While most Indians celebrate Friendship Day on the first Sunday of August, did you know that several communities in Chhattisgarh and Madhya Pradesh have been celebrating a ritualistic friendship festival called Bhojali for years? (Photo Courtesy: Dhruv Dewangan)
Friendship Day might be the creation of the greeting-card industry—initiated in 1930 by Hallmark Cards founder, Joyce Hall—but the idea of a ritual to seal friendships is prevalent in many Indian communities. Years before the United Nations declared July 30 as the International Day of Friendship (although in many countries, including India, it is observed on the first Sunday of August) in 2011, girls in the hinterlands of Chhattisgarh and Madhya Pradesh were practising an age-old tradition that celebrates friendship.
A far cry from the cards-exchanging, gift-giving and friendship-band-wearing universe that we are familiar with, the ritual of Bhojali (and its many versions) is rooted in the worship of Pili Bai or Bhojali Dai (Bhojali goddess-mother) and culminates in oaths of friendship that last a lifetime. This ritual, albeit not as widespread and commercial as its international counterpart, is practised across regions (such as Raipur, Phuljhari and Surguja) that are primarily in the current state of Chhattisgarh.
There are 12–15 types of ritualistic friendships in Chhattisgarh, which can be between two men or boys, between two women or girls, and even between men and women (Courtesy: Dhruv Dewangan)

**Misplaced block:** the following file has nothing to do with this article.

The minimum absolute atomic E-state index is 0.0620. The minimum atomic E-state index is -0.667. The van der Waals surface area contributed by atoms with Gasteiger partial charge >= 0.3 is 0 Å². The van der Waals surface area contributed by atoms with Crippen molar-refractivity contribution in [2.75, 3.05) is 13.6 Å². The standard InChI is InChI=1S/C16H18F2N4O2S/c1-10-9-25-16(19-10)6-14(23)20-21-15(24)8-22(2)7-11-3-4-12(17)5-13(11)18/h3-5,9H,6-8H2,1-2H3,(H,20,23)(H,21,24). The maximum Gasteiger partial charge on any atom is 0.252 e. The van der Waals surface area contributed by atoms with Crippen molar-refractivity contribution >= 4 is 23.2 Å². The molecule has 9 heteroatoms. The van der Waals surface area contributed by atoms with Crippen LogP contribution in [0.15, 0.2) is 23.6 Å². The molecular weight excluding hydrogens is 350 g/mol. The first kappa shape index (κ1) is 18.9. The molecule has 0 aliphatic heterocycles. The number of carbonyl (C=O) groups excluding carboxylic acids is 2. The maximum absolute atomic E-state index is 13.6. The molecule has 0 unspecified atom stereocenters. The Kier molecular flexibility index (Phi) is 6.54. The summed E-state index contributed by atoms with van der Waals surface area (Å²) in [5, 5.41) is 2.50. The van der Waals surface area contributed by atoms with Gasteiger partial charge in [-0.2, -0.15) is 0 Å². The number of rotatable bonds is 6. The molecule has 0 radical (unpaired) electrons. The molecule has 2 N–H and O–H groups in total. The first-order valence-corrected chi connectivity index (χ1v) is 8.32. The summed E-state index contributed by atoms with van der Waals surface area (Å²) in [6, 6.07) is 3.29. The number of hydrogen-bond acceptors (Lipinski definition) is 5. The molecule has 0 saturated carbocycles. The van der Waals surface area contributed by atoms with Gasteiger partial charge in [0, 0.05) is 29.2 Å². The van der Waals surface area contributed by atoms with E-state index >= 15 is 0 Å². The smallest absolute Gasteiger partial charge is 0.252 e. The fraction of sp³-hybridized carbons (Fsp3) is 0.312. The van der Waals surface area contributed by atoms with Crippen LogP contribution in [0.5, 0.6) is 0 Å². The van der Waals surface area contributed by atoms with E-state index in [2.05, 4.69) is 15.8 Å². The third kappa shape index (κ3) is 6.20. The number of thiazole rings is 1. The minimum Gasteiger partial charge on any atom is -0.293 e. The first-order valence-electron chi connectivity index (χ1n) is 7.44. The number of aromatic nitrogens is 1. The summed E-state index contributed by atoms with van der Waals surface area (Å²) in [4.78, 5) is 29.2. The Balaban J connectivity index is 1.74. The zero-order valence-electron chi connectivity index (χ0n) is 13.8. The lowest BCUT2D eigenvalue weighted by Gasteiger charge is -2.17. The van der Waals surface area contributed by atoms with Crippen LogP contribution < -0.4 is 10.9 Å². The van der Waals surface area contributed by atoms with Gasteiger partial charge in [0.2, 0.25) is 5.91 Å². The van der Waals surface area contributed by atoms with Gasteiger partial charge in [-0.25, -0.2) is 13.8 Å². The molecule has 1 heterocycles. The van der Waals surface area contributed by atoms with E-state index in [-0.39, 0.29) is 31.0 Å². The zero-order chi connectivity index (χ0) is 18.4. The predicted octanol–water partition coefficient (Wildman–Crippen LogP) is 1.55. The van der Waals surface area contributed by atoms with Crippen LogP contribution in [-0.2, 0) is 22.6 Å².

A variant of the ‘friendship band’ is seen here as well, with girls tying tinsel to each other’s ears, and even occasionally around their wrists. ‘There are 12–15 types of ritualistic friendships in Chhattisgarh alone. They can be between two men or boys, between two women or girls or even between men and women…though that is more like a brother–sister relationship…Bhojali is usually for unmarried girls, as Sakhi is for married women,’ says Rahul Singh, Deputy Director, Directorate of Culture and Archaeology, Chhattisgarh. Even though married women sometimes participate in the festival, ritualistic friendships only take place between unmarried girls.
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This oath of friendship is just one aspect of Bhojali. The festival takes its name from bhojali (wheat or barley) seedlings, which are planted in a cane basket full of cow dung for nine days. During this time, the saplings are kept in the dark and worshipped by women (mostly unmarried) as Bhojali Dai or Pili Bai. Every evening, the women gather to sing Bhojali geet (special songs for the festival) and perform puja.
‘The word bhojali has several referents: a female festival, the accompanying verbal song tradition, the goddess worshiped and honored during the festival in her form as wheat seedlings, and the ritual friendship formed by exchanging the “cooled” seedlings at the end of the festival as prasad,’ writes Joyce Burkhalter Flueckiger, Professor of Religion at Emory University, in Gender and Genre in the Folklore of Middle India.
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Singh says that after the girls exchange tinsel, they ‘no longer refer to each other with their given names, but as bhojali, guiyan, mitanin, goie and other similar terms of friendly endearment’. This bond, once formed in the presence of the goddess, not only lasts a lifetime, but is also respected by the families of the two participants.
Interestingly, the festival is celebrated during the Hindu month of Bhaadon (August–September), which overlaps with Friendship Day and Raksha Bandhan. While the actual date of planting and immersing the bhojali seedlings might differ from region to region, it usually occurs around either Ganesh Chaturthi or Raksha Bandhan.
This article was also published on The Indian Express.